Driverless cars are coming to a new car dealership near you. Can officer-less
traffic tickets be far behind?
All new cars have a "black box" that records some critical driving
information, such as miles per gallon, driving speed, starts and stops,
driving distance and a few other metrics. The California Air Resources
Board is currently considering rules that would
give the state access to this information. The next step may be to share this data with law
In response to concerns, the State Assembly has created a committee to
examine consumer data and privacy issues.
Some may say that officer-less tickets are already here, because red-light
camera tickets in California do not require an officer's testimony
in most cases. Although the California Supreme Court has already ruled
on this issue, it may eventually come before the Justices once again.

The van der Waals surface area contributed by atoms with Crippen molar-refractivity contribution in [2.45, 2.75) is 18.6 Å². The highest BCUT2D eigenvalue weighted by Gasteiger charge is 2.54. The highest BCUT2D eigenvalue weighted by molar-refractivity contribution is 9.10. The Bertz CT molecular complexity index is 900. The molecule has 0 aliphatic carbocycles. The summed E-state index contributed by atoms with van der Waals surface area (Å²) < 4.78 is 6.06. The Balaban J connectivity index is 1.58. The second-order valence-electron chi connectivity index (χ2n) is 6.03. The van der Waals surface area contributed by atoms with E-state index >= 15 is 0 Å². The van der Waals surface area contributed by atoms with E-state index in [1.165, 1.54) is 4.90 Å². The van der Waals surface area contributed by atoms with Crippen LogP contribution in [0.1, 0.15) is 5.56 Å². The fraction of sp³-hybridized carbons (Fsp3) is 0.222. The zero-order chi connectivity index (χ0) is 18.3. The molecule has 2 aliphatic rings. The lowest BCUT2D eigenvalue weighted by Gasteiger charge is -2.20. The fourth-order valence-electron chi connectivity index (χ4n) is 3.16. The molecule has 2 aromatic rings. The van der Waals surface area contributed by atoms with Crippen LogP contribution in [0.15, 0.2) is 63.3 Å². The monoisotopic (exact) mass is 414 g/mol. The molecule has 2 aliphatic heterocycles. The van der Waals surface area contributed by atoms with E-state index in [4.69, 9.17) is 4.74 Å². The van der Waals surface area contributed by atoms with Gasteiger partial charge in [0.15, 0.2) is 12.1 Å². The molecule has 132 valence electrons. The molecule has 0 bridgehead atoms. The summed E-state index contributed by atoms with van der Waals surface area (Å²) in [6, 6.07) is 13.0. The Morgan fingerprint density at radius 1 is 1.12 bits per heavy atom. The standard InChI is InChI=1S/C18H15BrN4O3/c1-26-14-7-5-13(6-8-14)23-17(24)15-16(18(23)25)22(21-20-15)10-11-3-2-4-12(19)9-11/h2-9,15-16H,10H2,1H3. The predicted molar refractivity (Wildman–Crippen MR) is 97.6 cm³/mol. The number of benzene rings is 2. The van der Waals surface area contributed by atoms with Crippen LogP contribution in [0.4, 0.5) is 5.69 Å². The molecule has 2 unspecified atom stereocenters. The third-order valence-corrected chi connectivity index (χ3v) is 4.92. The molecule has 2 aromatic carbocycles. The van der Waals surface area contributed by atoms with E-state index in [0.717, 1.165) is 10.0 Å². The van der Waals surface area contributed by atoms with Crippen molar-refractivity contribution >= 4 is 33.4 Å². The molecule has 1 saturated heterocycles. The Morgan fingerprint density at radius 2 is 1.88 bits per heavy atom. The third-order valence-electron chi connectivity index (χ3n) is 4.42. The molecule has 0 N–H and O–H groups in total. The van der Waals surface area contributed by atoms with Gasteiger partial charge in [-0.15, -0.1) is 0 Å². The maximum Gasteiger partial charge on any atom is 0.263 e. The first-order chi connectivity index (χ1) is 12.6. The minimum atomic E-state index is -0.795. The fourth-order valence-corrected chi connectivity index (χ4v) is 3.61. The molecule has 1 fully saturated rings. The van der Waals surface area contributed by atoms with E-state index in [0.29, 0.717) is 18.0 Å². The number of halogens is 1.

There are two fundamental requirements in any traffic ticket or other criminal
prosecution. There must be evidence, and an attorney practicing in Lamont
and Shafter must be able to challenge that evidence in court.
Sometimes the evidence is an eyewitness. A police officer may see you make
an illegal U-turn or observe that your headlights are not on at night.
Sometimes the evidence comes from a machine, such as a radar gun or red-light
camera photo. Later, at the trial, the prosecutor must make that evidence
public. The officer who saw you make the allegedly illegal turn must be
present or the photo must be examined.
An experienced lawyer can use these opportunities to poke holes in the
state's case and either have it thrown out on a technicality or use
the weakness to negotiate a deal to reduce the fine and/or points.